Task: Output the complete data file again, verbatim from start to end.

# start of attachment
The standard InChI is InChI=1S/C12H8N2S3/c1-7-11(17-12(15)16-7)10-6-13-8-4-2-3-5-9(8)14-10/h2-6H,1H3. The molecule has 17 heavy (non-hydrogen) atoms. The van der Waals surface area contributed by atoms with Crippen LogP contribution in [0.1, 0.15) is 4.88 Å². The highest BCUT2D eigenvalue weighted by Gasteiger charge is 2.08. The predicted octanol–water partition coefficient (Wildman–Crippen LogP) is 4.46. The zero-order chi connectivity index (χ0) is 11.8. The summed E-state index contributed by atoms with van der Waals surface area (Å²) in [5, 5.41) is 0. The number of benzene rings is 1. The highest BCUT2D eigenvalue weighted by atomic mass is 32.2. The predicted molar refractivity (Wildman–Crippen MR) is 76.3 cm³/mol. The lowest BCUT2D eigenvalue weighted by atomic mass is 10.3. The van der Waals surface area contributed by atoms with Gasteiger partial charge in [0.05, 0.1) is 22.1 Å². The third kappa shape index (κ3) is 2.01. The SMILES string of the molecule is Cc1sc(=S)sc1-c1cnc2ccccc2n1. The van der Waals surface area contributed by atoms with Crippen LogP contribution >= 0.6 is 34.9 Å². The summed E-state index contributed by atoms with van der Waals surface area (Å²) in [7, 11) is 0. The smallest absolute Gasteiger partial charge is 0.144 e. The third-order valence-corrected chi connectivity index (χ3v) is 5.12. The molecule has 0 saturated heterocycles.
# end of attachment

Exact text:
The standard InChI is InChI=1S/C12H8N2S3/c1-7-11(17-12(15)16-7)10-6-13-8-4-2-3-5-9(8)14-10/h2-6H,1H3. The molecule has 17 heavy (non-hydrogen) atoms. The van der Waals surface area contributed by atoms with Crippen LogP contribution in [0.1, 0.15) is 4.88 Å². The highest BCUT2D eigenvalue weighted by Gasteiger charge is 2.08. The predicted octanol–water partition coefficient (Wildman–Crippen LogP) is 4.46. The zero-order chi connectivity index (χ0) is 11.8. The summed E-state index contributed by atoms with van der Waals surface area (Å²) in [5, 5.41) is 0. The number of benzene rings is 1. The highest BCUT2D eigenvalue weighted by atomic mass is 32.2. The predicted molar refractivity (Wildman–Crippen MR) is 76.3 cm³/mol. The lowest BCUT2D eigenvalue weighted by atomic mass is 10.3. The van der Waals surface area contributed by atoms with Gasteiger partial charge in [0.05, 0.1) is 22.1 Å². The third kappa shape index (κ3) is 2.01. The SMILES string of the molecule is Cc1sc(=S)sc1-c1cnc2ccccc2n1. The van der Waals surface area contributed by atoms with Crippen LogP contribution >= 0.6 is 34.9 Å². The summed E-state index contributed by atoms with van der Waals surface area (Å²) in [7, 11) is 0. The smallest absolute Gasteiger partial charge is 0.144 e. The third-order valence-corrected chi connectivity index (χ3v) is 5.12. The molecule has 0 saturated heterocycles.